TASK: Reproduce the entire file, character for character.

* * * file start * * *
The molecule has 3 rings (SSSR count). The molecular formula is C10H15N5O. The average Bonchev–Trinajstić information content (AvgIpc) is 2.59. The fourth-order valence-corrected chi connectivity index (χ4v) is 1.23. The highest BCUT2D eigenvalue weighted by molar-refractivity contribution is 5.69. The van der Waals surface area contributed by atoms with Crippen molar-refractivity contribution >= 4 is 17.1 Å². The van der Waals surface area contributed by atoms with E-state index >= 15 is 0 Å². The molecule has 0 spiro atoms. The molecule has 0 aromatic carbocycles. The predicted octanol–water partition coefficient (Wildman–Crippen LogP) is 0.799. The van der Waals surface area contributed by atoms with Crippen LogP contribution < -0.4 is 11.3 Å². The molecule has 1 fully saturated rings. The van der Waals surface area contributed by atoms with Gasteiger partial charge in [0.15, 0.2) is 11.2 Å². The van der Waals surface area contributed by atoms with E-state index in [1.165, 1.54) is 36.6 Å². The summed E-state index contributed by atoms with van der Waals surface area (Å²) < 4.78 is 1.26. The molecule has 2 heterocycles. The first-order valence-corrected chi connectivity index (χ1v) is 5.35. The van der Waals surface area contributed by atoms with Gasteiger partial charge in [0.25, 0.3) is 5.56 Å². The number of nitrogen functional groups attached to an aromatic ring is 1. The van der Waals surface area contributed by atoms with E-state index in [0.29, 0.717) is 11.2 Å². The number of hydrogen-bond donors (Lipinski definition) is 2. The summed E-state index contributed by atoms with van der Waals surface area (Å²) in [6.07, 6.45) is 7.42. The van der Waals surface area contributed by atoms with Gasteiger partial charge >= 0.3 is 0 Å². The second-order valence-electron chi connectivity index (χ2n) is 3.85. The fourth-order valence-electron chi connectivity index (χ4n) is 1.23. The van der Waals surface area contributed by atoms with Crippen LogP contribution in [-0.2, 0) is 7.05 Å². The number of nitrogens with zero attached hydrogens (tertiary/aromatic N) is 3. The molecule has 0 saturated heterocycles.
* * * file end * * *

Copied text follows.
The molecule has 3 rings (SSSR count). The molecular formula is C10H15N5O. The average Bonchev–Trinajstić information content (AvgIpc) is 2.59. The fourth-order valence-corrected chi connectivity index (χ4v) is 1.23. The highest BCUT2D eigenvalue weighted by molar-refractivity contribution is 5.69. The van der Waals surface area contributed by atoms with Crippen molar-refractivity contribution >= 4 is 17.1 Å². The van der Waals surface area contributed by atoms with E-state index >= 15 is 0 Å². The molecule has 0 spiro atoms. The molecule has 0 aromatic carbocycles. The predicted octanol–water partition coefficient (Wildman–Crippen LogP) is 0.799. The van der Waals surface area contributed by atoms with Crippen LogP contribution < -0.4 is 11.3 Å². The molecule has 1 fully saturated rings. The van der Waals surface area contributed by atoms with Gasteiger partial charge in [0.15, 0.2) is 11.2 Å². The van der Waals surface area contributed by atoms with E-state index in [1.165, 1.54) is 36.6 Å². The summed E-state index contributed by atoms with van der Waals surface area (Å²) < 4.78 is 1.26. The molecule has 2 heterocycles. The first-order valence-corrected chi connectivity index (χ1v) is 5.35. The van der Waals surface area contributed by atoms with Gasteiger partial charge in [0.25, 0.3) is 5.56 Å². The number of nitrogen functional groups attached to an aromatic ring is 1. The van der Waals surface area contributed by atoms with E-state index in [0.29, 0.717) is 11.2 Å². The number of hydrogen-bond donors (Lipinski definition) is 2. The summed E-state index contributed by atoms with van der Waals surface area (Å²) in [6.07, 6.45) is 7.42. The van der Waals surface area contributed by atoms with Gasteiger partial charge >= 0.3 is 0 Å². The second-order valence-electron chi connectivity index (χ2n) is 3.85. The fourth-order valence-electron chi connectivity index (χ4n) is 1.23. The van der Waals surface area contributed by atoms with Crippen LogP contribution in [-0.2, 0) is 7.05 Å². The number of nitrogens with zero attached hydrogens (tertiary/aromatic N) is 3. The molecule has 0 saturated heterocycles.